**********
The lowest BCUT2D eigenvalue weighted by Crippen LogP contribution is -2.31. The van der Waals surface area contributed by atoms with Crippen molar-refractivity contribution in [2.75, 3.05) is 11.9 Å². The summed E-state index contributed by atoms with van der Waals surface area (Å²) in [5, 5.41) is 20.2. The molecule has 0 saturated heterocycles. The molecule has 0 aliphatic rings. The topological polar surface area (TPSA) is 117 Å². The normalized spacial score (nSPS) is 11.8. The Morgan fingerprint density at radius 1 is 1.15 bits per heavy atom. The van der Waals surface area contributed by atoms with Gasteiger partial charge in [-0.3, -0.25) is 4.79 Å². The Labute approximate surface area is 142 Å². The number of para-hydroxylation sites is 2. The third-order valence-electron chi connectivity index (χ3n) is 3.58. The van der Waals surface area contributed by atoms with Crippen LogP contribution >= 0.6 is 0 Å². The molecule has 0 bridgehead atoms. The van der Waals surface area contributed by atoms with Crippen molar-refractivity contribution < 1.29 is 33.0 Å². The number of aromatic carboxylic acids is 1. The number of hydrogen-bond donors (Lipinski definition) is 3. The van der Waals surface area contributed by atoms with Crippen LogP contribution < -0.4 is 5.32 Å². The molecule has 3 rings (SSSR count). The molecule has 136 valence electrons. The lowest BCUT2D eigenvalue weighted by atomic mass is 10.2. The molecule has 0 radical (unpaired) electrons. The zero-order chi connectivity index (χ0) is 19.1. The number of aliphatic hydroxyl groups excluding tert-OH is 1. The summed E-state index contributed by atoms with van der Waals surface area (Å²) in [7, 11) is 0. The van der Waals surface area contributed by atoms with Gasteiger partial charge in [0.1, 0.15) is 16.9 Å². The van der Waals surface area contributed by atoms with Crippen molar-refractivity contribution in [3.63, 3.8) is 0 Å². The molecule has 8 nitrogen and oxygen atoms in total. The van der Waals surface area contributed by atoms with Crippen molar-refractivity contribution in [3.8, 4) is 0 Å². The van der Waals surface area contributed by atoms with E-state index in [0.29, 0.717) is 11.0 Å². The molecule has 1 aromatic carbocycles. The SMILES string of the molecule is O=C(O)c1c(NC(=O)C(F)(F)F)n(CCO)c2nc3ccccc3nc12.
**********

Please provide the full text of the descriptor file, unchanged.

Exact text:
The lowest BCUT2D eigenvalue weighted by Crippen LogP contribution is -2.31. The van der Waals surface area contributed by atoms with Crippen molar-refractivity contribution in [2.75, 3.05) is 11.9 Å². The summed E-state index contributed by atoms with van der Waals surface area (Å²) in [5, 5.41) is 20.2. The molecule has 0 saturated heterocycles. The molecule has 0 aliphatic rings. The topological polar surface area (TPSA) is 117 Å². The normalized spacial score (nSPS) is 11.8. The Morgan fingerprint density at radius 1 is 1.15 bits per heavy atom. The van der Waals surface area contributed by atoms with Gasteiger partial charge in [-0.3, -0.25) is 4.79 Å². The Labute approximate surface area is 142 Å². The number of para-hydroxylation sites is 2. The third-order valence-electron chi connectivity index (χ3n) is 3.58. The van der Waals surface area contributed by atoms with Crippen LogP contribution >= 0.6 is 0 Å². The molecule has 0 bridgehead atoms. The van der Waals surface area contributed by atoms with Crippen molar-refractivity contribution < 1.29 is 33.0 Å². The number of aromatic carboxylic acids is 1. The number of hydrogen-bond donors (Lipinski definition) is 3. The van der Waals surface area contributed by atoms with Crippen LogP contribution < -0.4 is 5.32 Å². The molecule has 3 rings (SSSR count). The molecule has 136 valence electrons. The lowest BCUT2D eigenvalue weighted by atomic mass is 10.2. The molecule has 0 radical (unpaired) electrons. The zero-order chi connectivity index (χ0) is 19.1. The number of aliphatic hydroxyl groups excluding tert-OH is 1. The summed E-state index contributed by atoms with van der Waals surface area (Å²) in [7, 11) is 0. The van der Waals surface area contributed by atoms with Gasteiger partial charge in [0.1, 0.15) is 16.9 Å². The van der Waals surface area contributed by atoms with Crippen molar-refractivity contribution in [3.63, 3.8) is 0 Å². The molecule has 8 nitrogen and oxygen atoms in total. The van der Waals surface area contributed by atoms with Crippen molar-refractivity contribution in [3.8, 4) is 0 Å². The van der Waals surface area contributed by atoms with E-state index in [0.29, 0.717) is 11.0 Å². The molecule has 1 aromatic carbocycles. The SMILES string of the molecule is O=C(O)c1c(NC(=O)C(F)(F)F)n(CCO)c2nc3ccccc3nc12.